Search


Site Map

Contact


National Postal Museum

Smithsonian National Postal Museum


skip navigation

About the Museum
Exhibits
The Collection
For Educators
Stamp Collecting
Resources
Getting Involved
Activity Zone
Museum Library


Press Room



« National Postal Museum Press Room







     
Fire & Ice: Hindenburg and Titanic Exhibit Press Materials
null null null
     
Media Contact:
Marty Emery
(202) 633-5518
emerym@si.edu
 
null Exhibit Curator: Hindenburg
Cheryl Ganz
(202) 633-4743
ganzc@si.edu
null

Exhibit Curator: Titanic
Daniel Piazza
(202) 633-4737
piazzad@si.edu

  null    
Press Release (March 22, 2012) »
 
Press Release (February 15, 2012) »
     
Exhibit Website »
     
     
LZ-129 HINDENBURG Images for Publication
     
Captions and Credit lines:
     
exhibit logo  

Exhibit Logo
Fire & Ice: Hindenburg and Titanic exhibit logo

     
Hindenburg’s Final Moments, Lakehurst, New Jersey, May 6, 1937  

Hindenburg’s Final Moments, Lakehurst, New Jersey, May 6, 1937
Courtesy Bill Schneider Photograph Collection

     
Hindenburg Passenger Autographed Card, 1936  

Hindenburg Passenger Autographed Card, 1936
German boxer Max Schmeling and movie actor Douglas Fairbanks, both passengers, signed this card for Captain Albert Sammt. In 1937, Sammt survived the Hindenburg disaster by jumping from the gondola and climbing through the burning wreckage crashing down around him.

     
Hindenburg Disaster Card, 1937  

Hindenburg Disaster Card, 1937
The zeppelin Hindenburg burst into flames on May 6, 1937, while attempting to land at Lakehurst Naval Air Station in New Jersey. The disaster destroyed the ship in thirty-four seconds, ending the magnificent era of lighter-than-air commercial travel. Postal officials salvaged only about 160 burned pieces of mail out of more than 17,000 pieces that had been aboard. Salvaged from the wreckage, the U.S. Post Office Department enclosed the fragile, charred remains in a glassine envelope, officially sealing it before delivery to the addressee.

     
Hindenburg Salvaged Serving Bowl, 1937  

Hindenburg Salvaged Serving Bowl, 1937
Hindenburg’s logo, luxuriously etched into the silver, contrasts with the burnt edges, unexpectedly illustrating the triumph and tragedy of the zeppelin’s brief time as North America’s first regularly scheduled air service.
Courtesy Henry Applegate

     
Hindenburg Postcard of Interior, 1936  

Hindenburg Postcard of Interior, 1936

     
Hindenburg Coffee Pot, 1936  

Hindenburg Coffee Pot, 1936
The dining room tables invited passengers to three meals a day with white linens, fresh flowers, sterling silver, and porcelain china service created for the ship. The chief steward and up to six waiters provided superlative service.

     
Hindenburg Brochure, 1937  

Hindenburg Brochure, 1937
Promotional brochures extolled the luxurious life onboard. The romance of flight plus travel in half the time of an ocean voyage by ship appealed to adventurous travelers, business professionals, and famous personalities.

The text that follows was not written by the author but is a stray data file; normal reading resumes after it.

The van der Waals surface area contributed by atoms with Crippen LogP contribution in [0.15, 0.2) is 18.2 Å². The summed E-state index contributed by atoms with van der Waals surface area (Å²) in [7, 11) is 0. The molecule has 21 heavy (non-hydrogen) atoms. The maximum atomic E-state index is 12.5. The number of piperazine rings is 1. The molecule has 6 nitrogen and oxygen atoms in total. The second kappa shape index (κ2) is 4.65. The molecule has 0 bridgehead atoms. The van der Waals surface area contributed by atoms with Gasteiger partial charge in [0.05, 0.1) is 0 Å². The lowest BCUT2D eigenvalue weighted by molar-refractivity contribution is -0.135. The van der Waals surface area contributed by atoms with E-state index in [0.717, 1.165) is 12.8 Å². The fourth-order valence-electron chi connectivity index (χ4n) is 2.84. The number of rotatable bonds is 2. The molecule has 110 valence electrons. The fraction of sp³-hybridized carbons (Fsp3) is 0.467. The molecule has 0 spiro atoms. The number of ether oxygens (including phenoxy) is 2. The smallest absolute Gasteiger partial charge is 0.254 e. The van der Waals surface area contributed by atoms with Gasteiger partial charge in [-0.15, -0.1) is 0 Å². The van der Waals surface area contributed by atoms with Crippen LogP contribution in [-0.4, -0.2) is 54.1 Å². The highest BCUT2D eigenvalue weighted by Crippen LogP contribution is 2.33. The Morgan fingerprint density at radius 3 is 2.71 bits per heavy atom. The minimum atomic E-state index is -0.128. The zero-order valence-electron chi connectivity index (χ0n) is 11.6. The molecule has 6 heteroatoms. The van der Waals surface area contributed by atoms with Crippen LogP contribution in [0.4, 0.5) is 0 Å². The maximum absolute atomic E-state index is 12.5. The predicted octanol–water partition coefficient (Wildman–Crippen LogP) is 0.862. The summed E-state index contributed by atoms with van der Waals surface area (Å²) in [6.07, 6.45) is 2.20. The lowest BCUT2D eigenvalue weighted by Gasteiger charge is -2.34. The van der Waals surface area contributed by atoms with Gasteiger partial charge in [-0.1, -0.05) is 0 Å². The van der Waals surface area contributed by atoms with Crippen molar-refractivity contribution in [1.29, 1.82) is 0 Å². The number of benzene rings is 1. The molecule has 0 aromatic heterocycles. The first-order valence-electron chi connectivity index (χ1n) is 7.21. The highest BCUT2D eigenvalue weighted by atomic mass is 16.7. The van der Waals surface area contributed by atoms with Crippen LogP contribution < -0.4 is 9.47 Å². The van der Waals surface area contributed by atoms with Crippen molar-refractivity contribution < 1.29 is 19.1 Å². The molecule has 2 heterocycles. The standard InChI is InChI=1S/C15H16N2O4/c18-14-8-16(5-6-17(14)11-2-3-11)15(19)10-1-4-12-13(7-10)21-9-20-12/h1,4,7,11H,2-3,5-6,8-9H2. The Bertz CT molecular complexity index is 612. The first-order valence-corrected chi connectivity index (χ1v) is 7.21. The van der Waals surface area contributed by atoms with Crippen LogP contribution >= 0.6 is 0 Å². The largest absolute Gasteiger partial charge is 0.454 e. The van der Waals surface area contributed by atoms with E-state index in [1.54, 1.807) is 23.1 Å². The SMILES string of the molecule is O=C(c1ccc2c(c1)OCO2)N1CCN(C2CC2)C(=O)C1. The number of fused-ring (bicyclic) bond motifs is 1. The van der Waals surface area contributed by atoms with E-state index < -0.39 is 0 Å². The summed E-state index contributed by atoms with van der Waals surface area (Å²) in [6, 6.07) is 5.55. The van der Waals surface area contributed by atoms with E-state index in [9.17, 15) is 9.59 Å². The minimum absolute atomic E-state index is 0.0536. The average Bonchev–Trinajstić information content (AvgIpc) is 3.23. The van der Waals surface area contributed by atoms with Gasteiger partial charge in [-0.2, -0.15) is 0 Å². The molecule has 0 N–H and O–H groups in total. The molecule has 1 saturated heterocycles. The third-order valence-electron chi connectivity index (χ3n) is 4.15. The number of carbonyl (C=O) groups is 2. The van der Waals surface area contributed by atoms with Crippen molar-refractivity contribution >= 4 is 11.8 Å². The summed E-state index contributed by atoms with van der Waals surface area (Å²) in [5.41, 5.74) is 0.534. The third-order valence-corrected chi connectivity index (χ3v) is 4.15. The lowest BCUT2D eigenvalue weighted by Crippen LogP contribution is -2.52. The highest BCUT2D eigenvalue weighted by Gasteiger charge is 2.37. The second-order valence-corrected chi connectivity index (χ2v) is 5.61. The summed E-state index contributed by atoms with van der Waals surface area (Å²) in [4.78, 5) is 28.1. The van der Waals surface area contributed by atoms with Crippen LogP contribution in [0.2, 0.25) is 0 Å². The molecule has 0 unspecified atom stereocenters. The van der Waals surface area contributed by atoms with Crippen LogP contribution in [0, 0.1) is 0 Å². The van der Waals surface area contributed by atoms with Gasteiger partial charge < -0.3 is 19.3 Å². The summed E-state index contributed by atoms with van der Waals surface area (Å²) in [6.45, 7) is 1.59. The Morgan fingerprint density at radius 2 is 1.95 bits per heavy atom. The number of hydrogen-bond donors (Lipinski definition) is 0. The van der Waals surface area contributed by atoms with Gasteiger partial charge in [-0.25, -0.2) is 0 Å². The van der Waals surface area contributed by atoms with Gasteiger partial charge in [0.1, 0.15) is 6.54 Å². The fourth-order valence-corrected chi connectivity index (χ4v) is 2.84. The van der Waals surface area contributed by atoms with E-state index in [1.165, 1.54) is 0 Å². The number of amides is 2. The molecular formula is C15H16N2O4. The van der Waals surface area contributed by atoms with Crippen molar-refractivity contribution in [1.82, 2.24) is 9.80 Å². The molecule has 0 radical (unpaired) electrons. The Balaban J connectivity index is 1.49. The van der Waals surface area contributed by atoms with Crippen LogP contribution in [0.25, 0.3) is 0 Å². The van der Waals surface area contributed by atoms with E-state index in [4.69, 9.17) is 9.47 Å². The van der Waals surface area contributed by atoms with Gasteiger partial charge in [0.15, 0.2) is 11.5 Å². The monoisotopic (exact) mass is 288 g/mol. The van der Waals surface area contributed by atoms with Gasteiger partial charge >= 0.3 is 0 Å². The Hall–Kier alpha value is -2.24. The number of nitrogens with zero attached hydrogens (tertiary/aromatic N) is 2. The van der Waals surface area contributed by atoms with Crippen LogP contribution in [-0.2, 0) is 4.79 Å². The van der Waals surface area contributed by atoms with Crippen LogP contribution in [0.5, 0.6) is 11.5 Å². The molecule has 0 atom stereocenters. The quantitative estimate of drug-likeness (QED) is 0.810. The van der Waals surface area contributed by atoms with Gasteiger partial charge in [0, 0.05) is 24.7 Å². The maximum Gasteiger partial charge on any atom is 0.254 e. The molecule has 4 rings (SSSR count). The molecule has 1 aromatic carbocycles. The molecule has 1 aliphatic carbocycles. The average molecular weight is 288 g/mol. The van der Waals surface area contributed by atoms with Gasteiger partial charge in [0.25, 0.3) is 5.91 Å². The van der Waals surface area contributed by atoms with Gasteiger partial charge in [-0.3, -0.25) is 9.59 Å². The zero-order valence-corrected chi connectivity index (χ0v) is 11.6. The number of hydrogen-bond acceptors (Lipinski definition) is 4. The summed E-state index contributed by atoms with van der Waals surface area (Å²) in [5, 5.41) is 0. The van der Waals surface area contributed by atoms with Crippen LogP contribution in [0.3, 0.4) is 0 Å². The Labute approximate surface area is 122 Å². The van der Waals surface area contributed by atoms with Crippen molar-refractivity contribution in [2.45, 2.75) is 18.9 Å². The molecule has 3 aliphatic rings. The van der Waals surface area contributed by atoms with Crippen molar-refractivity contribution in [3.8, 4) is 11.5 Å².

RMS TITANIC Images for Publication
     
Captions and Credit lines:
     
Titanic Postcard, 1912  

Titanic Postcard, 1912
Courtesy Dr. Edward and Joanne Dauer

     
Letter Mailed on Titanic, 1912  

Letter Mailed on Titanic, 1912
First-class passenger George E. Graham, a Canadian returning from a European buying trip for Eaton’s department store, addressed this folded letter on Titanic stationery. Destined for Berlin, the envelope was postmarked on the ship and sent ashore with the mail, probably at Cherbourg, France. The morgue ship Mackay-Bennett recovered Graham’s body.

     
Titanic Passengers, 1912  

Titanic Passengers, 1912
Twenty-two Titanic passengers huddled in Lifeboat D, the last to leave the sinking ship.

     
Titanic Postal Clerk’s Pocket Watch, 1912  

Titanic Postal Clerk’s Pocket Watch, 1912
This watch was found on the body of John Starr March, an American mail clerk on Titanic. It probably stopped when the ship sank in the Atlantic.

     
Keys for Titanic’s Post Room, 1912  

Keys for Titanic’s Post Room, 1912
The largest key was probably for the registered mail bags aboard Titanic; the smaller keys were likely for desks or cabinets in the post office room. These postal keys and chain were recovered from mail clerk Oscar Scott Woody’s body.

     
Titanic Mourning Postcard, 1912  

Titanic Mourning Postcard, 1912
Many survivors remembered that the Titanic’s eight musicians played the hymn “Nearer My God to Thee” immediately before the ship sank. The hymn became a popular theme on Titanic memorial postcards. None of the musicians survived.
Courtesy Dr. Edward and Joanne Dauer

     
 

Titanic leaves Southampton, England, April 10, 1912
The last mooring line connecting Titanic to land is cast off.
Courtesy National Museums Northern Ireland

     
   
Exhibit Images for Publication
     
exhibit photograph  

Fire & Ice: Hindenburg and Titanic exhibit

Image courtesy of Smithsonian National Postal Museum
Photo by Eric Long, National Air and Space Museum

     
exhibit photograph  

Fire & Ice: Hindenburg and Titanic exhibit

Image courtesy of Smithsonian National Postal Museum
Photo by Eric Long, National Air and Space Museum

     
exhibit photograph  

Fire & Ice: Hindenburg and Titanic exhibit

Image courtesy of Smithsonian National Postal Museum
Photo by Eric Long, National Air and Space Museum

     
exhibit photograph  

Fire & Ice: Hindenburg and Titanic exhibit

Image courtesy of Smithsonian National Postal Museum
Photo by Eric Long, National Air and Space Museum

     
exhibit photograph  

Fire & Ice: Hindenburg and Titanic exhibit

Image courtesy of Smithsonian National Postal Museum
Photo by Eric Long, National Air and Space Museum

     
exhibit photograph  

Fire & Ice: Hindenburg and Titanic exhibit

Image courtesy of Smithsonian National Postal Museum
Photo by Eric Long, National Air and Space Museum















Back to Top